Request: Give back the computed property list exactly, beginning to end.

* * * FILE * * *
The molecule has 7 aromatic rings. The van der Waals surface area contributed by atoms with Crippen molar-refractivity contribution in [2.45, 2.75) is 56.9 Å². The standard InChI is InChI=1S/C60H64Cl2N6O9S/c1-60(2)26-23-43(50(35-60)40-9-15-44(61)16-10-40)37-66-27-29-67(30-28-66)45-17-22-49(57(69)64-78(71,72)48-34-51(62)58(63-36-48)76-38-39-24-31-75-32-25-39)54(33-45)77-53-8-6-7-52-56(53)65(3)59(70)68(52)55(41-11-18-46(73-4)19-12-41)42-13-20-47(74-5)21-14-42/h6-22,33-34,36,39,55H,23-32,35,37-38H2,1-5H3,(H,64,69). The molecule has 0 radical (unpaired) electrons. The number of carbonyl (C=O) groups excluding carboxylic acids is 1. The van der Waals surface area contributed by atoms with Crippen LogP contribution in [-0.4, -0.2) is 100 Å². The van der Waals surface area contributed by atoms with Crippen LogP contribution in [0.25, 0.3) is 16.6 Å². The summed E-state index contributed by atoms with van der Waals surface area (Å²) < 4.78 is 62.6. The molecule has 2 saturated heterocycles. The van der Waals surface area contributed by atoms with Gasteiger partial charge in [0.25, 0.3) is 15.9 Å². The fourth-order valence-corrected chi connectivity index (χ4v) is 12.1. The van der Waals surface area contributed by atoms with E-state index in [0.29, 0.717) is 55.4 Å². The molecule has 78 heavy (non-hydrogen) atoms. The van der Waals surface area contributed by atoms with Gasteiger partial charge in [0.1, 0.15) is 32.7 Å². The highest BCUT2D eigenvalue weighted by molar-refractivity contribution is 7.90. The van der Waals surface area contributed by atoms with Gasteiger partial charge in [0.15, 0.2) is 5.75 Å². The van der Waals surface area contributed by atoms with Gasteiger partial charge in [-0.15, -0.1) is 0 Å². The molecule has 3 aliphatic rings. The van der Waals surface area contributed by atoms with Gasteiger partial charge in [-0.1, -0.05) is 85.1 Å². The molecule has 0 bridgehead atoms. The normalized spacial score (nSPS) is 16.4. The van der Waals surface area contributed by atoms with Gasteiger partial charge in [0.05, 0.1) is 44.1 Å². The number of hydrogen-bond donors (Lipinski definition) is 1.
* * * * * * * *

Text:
The molecule has 7 aromatic rings. The van der Waals surface area contributed by atoms with Crippen molar-refractivity contribution in [2.45, 2.75) is 56.9 Å². The standard InChI is InChI=1S/C60H64Cl2N6O9S/c1-60(2)26-23-43(50(35-60)40-9-15-44(61)16-10-40)37-66-27-29-67(30-28-66)45-17-22-49(57(69)64-78(71,72)48-34-51(62)58(63-36-48)76-38-39-24-31-75-32-25-39)54(33-45)77-53-8-6-7-52-56(53)65(3)59(70)68(52)55(41-11-18-46(73-4)19-12-41)42-13-20-47(74-5)21-14-42/h6-22,33-34,36,39,55H,23-32,35,37-38H2,1-5H3,(H,64,69). The molecule has 0 radical (unpaired) electrons. The number of carbonyl (C=O) groups excluding carboxylic acids is 1. The van der Waals surface area contributed by atoms with Crippen LogP contribution in [-0.4, -0.2) is 100 Å². The van der Waals surface area contributed by atoms with Crippen LogP contribution in [0.25, 0.3) is 16.6 Å². The summed E-state index contributed by atoms with van der Waals surface area (Å²) < 4.78 is 62.6. The molecule has 2 saturated heterocycles. The van der Waals surface area contributed by atoms with Gasteiger partial charge in [0.25, 0.3) is 15.9 Å². The fourth-order valence-corrected chi connectivity index (χ4v) is 12.1. The van der Waals surface area contributed by atoms with E-state index in [0.29, 0.717) is 55.4 Å². The molecule has 78 heavy (non-hydrogen) atoms. The van der Waals surface area contributed by atoms with Gasteiger partial charge in [0.1, 0.15) is 32.7 Å². The highest BCUT2D eigenvalue weighted by molar-refractivity contribution is 7.90. The van der Waals surface area contributed by atoms with Gasteiger partial charge in [0.15, 0.2) is 5.75 Å². The van der Waals surface area contributed by atoms with Gasteiger partial charge in [-0.15, -0.1) is 0 Å². The molecule has 3 aliphatic rings. The van der Waals surface area contributed by atoms with Gasteiger partial charge in [-0.1, -0.05) is 85.1 Å². The molecule has 0 bridgehead atoms. The normalized spacial score (nSPS) is 16.4. The van der Waals surface area contributed by atoms with Gasteiger partial charge in [0.05, 0.1) is 44.1 Å². The number of hydrogen-bond donors (Lipinski definition) is 1.